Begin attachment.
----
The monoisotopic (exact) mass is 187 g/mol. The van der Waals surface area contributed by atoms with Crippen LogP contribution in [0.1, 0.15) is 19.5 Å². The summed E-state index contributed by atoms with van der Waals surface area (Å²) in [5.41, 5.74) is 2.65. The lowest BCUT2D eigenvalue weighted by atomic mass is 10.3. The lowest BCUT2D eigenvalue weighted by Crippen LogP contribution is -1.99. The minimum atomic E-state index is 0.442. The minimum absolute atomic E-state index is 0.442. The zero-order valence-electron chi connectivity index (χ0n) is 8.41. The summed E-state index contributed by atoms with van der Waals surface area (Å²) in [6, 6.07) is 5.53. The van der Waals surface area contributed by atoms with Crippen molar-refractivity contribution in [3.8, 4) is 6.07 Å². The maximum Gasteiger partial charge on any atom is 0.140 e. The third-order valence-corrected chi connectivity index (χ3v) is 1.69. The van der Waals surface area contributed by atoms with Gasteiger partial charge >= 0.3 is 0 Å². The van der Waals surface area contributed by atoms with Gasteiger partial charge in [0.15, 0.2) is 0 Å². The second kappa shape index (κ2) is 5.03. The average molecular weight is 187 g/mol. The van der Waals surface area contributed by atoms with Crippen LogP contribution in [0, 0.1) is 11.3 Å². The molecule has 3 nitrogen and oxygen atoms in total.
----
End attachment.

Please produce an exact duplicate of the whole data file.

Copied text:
The monoisotopic (exact) mass is 187 g/mol. The van der Waals surface area contributed by atoms with Crippen LogP contribution in [0.1, 0.15) is 19.5 Å². The summed E-state index contributed by atoms with van der Waals surface area (Å²) in [5.41, 5.74) is 2.65. The lowest BCUT2D eigenvalue weighted by atomic mass is 10.3. The lowest BCUT2D eigenvalue weighted by Crippen LogP contribution is -1.99. The minimum atomic E-state index is 0.442. The minimum absolute atomic E-state index is 0.442. The zero-order valence-electron chi connectivity index (χ0n) is 8.41. The summed E-state index contributed by atoms with van der Waals surface area (Å²) in [6, 6.07) is 5.53. The van der Waals surface area contributed by atoms with Crippen molar-refractivity contribution in [3.8, 4) is 6.07 Å². The maximum Gasteiger partial charge on any atom is 0.140 e. The third-order valence-corrected chi connectivity index (χ3v) is 1.69. The van der Waals surface area contributed by atoms with Gasteiger partial charge >= 0.3 is 0 Å². The van der Waals surface area contributed by atoms with Gasteiger partial charge in [0.15, 0.2) is 0 Å². The second kappa shape index (κ2) is 5.03. The average molecular weight is 187 g/mol. The van der Waals surface area contributed by atoms with Crippen LogP contribution in [0, 0.1) is 11.3 Å². The molecule has 3 nitrogen and oxygen atoms in total.